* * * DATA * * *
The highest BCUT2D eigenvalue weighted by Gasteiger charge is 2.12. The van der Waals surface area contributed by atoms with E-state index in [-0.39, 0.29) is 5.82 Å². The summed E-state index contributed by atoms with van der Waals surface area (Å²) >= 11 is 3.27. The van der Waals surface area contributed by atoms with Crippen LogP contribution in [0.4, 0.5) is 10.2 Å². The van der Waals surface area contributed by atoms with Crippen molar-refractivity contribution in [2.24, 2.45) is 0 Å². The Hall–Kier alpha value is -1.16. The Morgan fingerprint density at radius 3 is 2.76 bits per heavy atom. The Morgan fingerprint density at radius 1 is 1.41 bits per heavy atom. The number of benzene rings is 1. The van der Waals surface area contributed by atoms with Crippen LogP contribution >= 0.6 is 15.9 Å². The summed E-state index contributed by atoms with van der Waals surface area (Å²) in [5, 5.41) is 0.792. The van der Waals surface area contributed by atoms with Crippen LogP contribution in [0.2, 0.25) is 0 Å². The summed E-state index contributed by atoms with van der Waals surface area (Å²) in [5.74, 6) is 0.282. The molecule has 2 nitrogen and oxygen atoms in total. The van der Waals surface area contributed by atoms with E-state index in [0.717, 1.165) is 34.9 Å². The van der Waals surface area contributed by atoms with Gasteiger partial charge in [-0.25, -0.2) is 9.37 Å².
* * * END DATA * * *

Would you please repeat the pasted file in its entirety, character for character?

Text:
The highest BCUT2D eigenvalue weighted by Gasteiger charge is 2.12. The van der Waals surface area contributed by atoms with E-state index in [-0.39, 0.29) is 5.82 Å². The summed E-state index contributed by atoms with van der Waals surface area (Å²) >= 11 is 3.27. The van der Waals surface area contributed by atoms with Crippen LogP contribution in [0.4, 0.5) is 10.2 Å². The van der Waals surface area contributed by atoms with Crippen molar-refractivity contribution in [2.24, 2.45) is 0 Å². The Hall–Kier alpha value is -1.16. The Morgan fingerprint density at radius 3 is 2.76 bits per heavy atom. The Morgan fingerprint density at radius 1 is 1.41 bits per heavy atom. The number of benzene rings is 1. The van der Waals surface area contributed by atoms with Crippen LogP contribution >= 0.6 is 15.9 Å². The summed E-state index contributed by atoms with van der Waals surface area (Å²) in [5, 5.41) is 0.792. The van der Waals surface area contributed by atoms with Crippen LogP contribution in [0.2, 0.25) is 0 Å². The summed E-state index contributed by atoms with van der Waals surface area (Å²) in [5.74, 6) is 0.282. The molecule has 2 nitrogen and oxygen atoms in total. The van der Waals surface area contributed by atoms with E-state index in [0.717, 1.165) is 34.9 Å². The van der Waals surface area contributed by atoms with Gasteiger partial charge in [-0.25, -0.2) is 9.37 Å².